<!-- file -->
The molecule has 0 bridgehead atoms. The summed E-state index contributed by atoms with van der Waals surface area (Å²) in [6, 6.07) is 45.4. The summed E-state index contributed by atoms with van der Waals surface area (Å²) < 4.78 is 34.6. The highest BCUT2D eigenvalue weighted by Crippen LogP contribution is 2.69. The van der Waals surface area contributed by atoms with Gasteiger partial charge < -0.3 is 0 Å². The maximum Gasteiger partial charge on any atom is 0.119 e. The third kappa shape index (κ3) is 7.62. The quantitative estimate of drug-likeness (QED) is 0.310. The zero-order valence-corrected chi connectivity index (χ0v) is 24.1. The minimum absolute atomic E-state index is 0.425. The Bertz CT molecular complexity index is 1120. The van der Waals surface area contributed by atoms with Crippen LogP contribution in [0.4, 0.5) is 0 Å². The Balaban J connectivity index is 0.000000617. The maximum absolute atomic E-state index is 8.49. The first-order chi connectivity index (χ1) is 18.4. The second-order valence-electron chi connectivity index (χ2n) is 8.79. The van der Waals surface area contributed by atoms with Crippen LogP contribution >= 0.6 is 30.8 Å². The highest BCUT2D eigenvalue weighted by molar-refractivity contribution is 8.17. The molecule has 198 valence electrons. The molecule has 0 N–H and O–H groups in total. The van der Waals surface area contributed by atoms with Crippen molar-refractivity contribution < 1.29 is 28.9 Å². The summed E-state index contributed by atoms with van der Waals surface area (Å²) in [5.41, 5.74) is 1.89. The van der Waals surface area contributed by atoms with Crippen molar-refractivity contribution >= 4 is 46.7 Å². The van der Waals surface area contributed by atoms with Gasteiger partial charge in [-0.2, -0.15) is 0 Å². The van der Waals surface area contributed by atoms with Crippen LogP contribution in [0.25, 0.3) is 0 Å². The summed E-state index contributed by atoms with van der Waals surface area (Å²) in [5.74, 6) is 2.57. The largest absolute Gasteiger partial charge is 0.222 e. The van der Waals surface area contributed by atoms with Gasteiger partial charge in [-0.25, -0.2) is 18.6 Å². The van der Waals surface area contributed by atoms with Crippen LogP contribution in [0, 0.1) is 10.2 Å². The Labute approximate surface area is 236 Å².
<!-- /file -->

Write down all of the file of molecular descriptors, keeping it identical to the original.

The molecule has 0 bridgehead atoms. The summed E-state index contributed by atoms with van der Waals surface area (Å²) in [6, 6.07) is 45.4. The summed E-state index contributed by atoms with van der Waals surface area (Å²) < 4.78 is 34.6. The highest BCUT2D eigenvalue weighted by Crippen LogP contribution is 2.69. The van der Waals surface area contributed by atoms with Gasteiger partial charge < -0.3 is 0 Å². The maximum Gasteiger partial charge on any atom is 0.119 e. The third kappa shape index (κ3) is 7.62. The quantitative estimate of drug-likeness (QED) is 0.310. The zero-order valence-corrected chi connectivity index (χ0v) is 24.1. The minimum absolute atomic E-state index is 0.425. The Bertz CT molecular complexity index is 1120. The van der Waals surface area contributed by atoms with Crippen LogP contribution in [0.4, 0.5) is 0 Å². The Balaban J connectivity index is 0.000000617. The maximum absolute atomic E-state index is 8.49. The first-order chi connectivity index (χ1) is 18.4. The second-order valence-electron chi connectivity index (χ2n) is 8.79. The van der Waals surface area contributed by atoms with Crippen LogP contribution >= 0.6 is 30.8 Å². The highest BCUT2D eigenvalue weighted by molar-refractivity contribution is 8.17. The molecule has 198 valence electrons. The molecule has 0 N–H and O–H groups in total. The van der Waals surface area contributed by atoms with Crippen molar-refractivity contribution < 1.29 is 28.9 Å². The summed E-state index contributed by atoms with van der Waals surface area (Å²) in [5.41, 5.74) is 1.89. The van der Waals surface area contributed by atoms with Crippen molar-refractivity contribution >= 4 is 46.7 Å². The van der Waals surface area contributed by atoms with Gasteiger partial charge in [-0.2, -0.15) is 0 Å². The van der Waals surface area contributed by atoms with Crippen LogP contribution in [0.25, 0.3) is 0 Å². The summed E-state index contributed by atoms with van der Waals surface area (Å²) in [5.74, 6) is 2.57. The largest absolute Gasteiger partial charge is 0.222 e. The van der Waals surface area contributed by atoms with Gasteiger partial charge in [-0.25, -0.2) is 18.6 Å². The van der Waals surface area contributed by atoms with Crippen LogP contribution in [0, 0.1) is 10.2 Å². The Labute approximate surface area is 236 Å².